Silicone Wing Cicada - Size 8
HOOK: TMC 100, size 8
THREAD: Kevlar UTC 190 denier
ABDOMEN: 18 mm length of 8 mm diameter black high-density foam cylinder
WING: One strip of tan or grey silicone organza wing material, 10-11mm wide and 30mm long.
OVER WING: Natural cow elk hair
THORAX: Olive deer hair
LEGS: A few strands of deer hair trimmed long
Silicone Wing Cicada - size 12
HOOK: TMC 100 size 12 or TMC 921 #10
THREAD: Olive or green UTC 140 denier
ABDOMEN: A foam cylinder of medium density, 1.2 cm long and 5.5 mm in diameter, in tan, brown or black.
If you do not have a foam cylinder, see my instructions for cutting your own >
WING: Two 5mm wide and 2.0cm cm long strips of silicone wing or one single piece 9mm wide and 25mm long. (How to make the silicone wing material follows after the tying steps.)
OVER WING: Natural yearling elk.
THORAX: Light olive or green deer hair
LEGS: A few strands of deer hair trimmed long.
Note: the TMC 921 # 10 has the same shank length as a TMC 100 #12, with the result that one achieves the same proportions but with larger hook gape.
Fix hook the hook in your vice and cover the back half of the shank with thread, returning to the half way mark.
Trim the abdomen of foam cylinder according to instructions below.
Trimming the Foam Cylinder
Split foam cylinder with a pair of scissors, so that one 'half' is slightly thicker than the other.
Trim the thicker piece with scissors as in above diagram.
Cut a 1mm slot with a razor blade in the underneath surface, as indicated.
Tie in the foam abdomen with three turns of thread using medium tension, about 1mm of foam should project forward of the tie in (the front third of the shank should be available for the thorax). Draw wraps tight by pulling on the thread and then add six more tight turns.
Turn the fly upside down, and while lifting abdomen away from shank, cover shank and under-surface of thread wraps with super glue. Then work the shank into the foam slot by wriggling the abdomen.
There are two options for creating the wings :
Two separate strips of wing material, as in Step 4 above.
Tie in wings one at a time - each with three tight turns of thread. Ensure the lower edges of the wings, on each side, are approximately 1mm above and parallel to the lower edge of the foam abdomen. Ensure 2mm of wing material projects forwards of the wraps.
A single piece of wing material as in Step 10 below.
When creating the wing from a single piece of material, fold the rectangle of wing material in half to create a crease along the mid-line. Then secure it with three tight turns of thread, ensuring 2mm of wing material projects forward of the wraps.
Stack a clump of elk hair, then tie it in with four tight thread turns so the over-wing is slightly shorter than the abdomen. Trim the excess elk. Advance the thread and make two half hitches around the shank immediately in front of the foam.
Cut a clump of olive deer hair a little thinner than the thickness of a pencil, remove the fuzz from the butt end and clip away the tips (do not stack). Place atop hook and take three loose turns of thread around the middle of the thick portion, still gripping the hair between thumb and forefinger.
Draw thread wraps tight, at the same time releasing the hair so that it spins around the shank. Pack the spun hair tightly with hair packer. Bring thread forward through hair and while holding spun hair back with thumb, index and middle fingers of left hand make one tight turns of thread followed by two half hitches to lock the hair clump and then add a drop of varnish.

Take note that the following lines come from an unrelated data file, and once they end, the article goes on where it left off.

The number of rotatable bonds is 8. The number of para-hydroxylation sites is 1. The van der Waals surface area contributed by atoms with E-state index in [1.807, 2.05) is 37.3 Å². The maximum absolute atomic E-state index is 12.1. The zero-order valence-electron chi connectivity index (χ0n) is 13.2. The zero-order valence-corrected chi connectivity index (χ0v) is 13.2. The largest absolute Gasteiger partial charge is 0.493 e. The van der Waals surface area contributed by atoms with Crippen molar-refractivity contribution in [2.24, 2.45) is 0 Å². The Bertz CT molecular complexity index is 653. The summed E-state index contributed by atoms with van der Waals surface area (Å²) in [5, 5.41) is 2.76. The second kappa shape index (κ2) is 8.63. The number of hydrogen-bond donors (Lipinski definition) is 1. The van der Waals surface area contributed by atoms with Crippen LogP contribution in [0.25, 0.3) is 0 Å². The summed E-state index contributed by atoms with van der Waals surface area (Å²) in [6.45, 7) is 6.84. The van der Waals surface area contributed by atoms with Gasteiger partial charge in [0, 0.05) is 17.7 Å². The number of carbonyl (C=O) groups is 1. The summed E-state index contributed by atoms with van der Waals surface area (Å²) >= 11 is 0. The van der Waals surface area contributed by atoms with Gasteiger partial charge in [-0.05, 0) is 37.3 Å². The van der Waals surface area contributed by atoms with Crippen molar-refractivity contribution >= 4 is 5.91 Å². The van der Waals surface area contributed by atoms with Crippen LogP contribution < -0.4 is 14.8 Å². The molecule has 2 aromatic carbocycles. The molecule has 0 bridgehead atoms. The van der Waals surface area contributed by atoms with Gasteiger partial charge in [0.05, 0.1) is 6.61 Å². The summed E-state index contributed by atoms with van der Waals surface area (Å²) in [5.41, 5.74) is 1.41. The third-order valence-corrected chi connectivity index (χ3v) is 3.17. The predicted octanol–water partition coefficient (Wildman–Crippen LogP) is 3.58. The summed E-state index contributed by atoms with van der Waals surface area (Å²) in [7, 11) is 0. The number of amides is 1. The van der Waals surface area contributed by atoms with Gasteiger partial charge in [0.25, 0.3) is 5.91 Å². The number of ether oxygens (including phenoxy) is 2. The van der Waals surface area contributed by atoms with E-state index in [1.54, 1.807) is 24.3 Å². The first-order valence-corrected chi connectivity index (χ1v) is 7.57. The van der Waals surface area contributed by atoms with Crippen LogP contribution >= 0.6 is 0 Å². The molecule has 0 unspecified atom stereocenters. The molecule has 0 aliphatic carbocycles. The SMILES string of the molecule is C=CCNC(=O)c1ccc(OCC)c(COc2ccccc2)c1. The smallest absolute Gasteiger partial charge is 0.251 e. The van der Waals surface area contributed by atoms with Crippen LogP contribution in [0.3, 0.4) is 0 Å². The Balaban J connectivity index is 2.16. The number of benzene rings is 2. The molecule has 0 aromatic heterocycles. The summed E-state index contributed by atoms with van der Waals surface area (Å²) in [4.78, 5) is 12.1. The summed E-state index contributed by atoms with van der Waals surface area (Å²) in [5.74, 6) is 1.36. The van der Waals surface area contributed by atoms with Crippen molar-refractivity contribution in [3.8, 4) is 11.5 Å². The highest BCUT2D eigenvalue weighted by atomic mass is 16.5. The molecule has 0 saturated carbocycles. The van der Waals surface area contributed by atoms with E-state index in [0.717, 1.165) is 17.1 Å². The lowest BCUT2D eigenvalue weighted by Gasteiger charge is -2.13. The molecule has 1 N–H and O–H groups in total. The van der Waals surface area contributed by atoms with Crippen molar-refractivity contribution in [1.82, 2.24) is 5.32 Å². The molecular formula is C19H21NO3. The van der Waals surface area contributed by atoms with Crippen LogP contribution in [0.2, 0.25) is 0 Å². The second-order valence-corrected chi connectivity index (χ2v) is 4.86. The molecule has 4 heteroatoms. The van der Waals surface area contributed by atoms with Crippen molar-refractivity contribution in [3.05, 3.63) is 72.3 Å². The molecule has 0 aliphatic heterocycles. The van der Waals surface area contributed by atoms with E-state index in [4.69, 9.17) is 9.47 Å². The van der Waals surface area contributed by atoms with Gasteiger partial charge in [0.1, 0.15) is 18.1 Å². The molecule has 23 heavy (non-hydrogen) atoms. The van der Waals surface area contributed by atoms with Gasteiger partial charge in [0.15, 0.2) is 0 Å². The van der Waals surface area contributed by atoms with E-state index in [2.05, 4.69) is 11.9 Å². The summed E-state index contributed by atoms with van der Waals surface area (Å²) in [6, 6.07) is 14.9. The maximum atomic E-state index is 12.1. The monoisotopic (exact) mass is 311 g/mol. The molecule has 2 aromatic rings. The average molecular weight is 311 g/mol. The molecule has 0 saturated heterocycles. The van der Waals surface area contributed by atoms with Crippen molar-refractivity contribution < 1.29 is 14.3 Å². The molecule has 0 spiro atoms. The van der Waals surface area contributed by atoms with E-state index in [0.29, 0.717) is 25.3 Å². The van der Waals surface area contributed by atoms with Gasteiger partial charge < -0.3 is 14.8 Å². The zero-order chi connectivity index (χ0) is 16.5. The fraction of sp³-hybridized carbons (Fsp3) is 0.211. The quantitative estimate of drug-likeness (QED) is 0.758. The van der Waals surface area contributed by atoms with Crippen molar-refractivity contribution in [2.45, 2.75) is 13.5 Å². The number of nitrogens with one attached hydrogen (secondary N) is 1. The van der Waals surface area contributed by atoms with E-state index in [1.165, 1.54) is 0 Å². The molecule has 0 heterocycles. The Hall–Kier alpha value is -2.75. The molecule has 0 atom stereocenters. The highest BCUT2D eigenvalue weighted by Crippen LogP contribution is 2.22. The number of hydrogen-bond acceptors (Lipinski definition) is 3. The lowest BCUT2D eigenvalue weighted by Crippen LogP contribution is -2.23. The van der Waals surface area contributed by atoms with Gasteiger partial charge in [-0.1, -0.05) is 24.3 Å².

Repeat previous step until shank between foam and eye is completely covered (usually 3 to 4 clumps of hair). Tie off after packing the final clump.
Remove fly from vice and trim spun deer hair with scissors to resemble natural. Start off by trimming the front three quarters of the under surface flat. Trim the remaining quarter of the under-surface first to a length of about 1cm then haphazardly trim away patches until 10 or 12 long hairs remain to resemble the prominent olive legs of the natural.
When using two strips of corrugated wing material, trim according to diagram below.
When using a single piece of wing material, trim according to photograph above.
Size 12 Silicone Wing Cicada
Preparing wing material:
The mylar fibres all run in the same direction while the black organza is woven at right angles to the Mylar.
Cut a piece of organza about 15cm long and 10cm wide, with the mylar fibres running between the short edges.
Place this on a sheet of clear plastic on top of e.g. a foam mat about 5-10mm thick.
Run a thick bead clear silicone rubber sealant, of approx 6-7mm, down one of the short edges.
With a plastic ruler, angled forward, spread the sealant thinly and evenly with three or four firm continuous strokes along the length of the material.
Holding the ruler vertical to the material, make three more passes along the length of the material to remove the excess silicone - wiping the ruler clean after each stroke. A coating of silicone that is too thick produces wings that are floppy, heavy and flap noisily when cast.
Peel the coated piece of Mylar Organza from the plastic and hang in a dust free environment overnight to dry.
Once dry, store the material flat.
When needed it can be cut into strips with a ruler and razor blade.
Designing the Silicone Wing Cicada fly
Introduction to wonders of Stretch Cord
Jelly Bloodworm and Jelly Grub
Jelly Leg Colly
Jelly Bellow Minnow
Jelly Crimp Nymph
Hot Foam Hopper
Hare's Mask Darter
Gurgle Pop Minnow
Cutting your own Foam Cylinder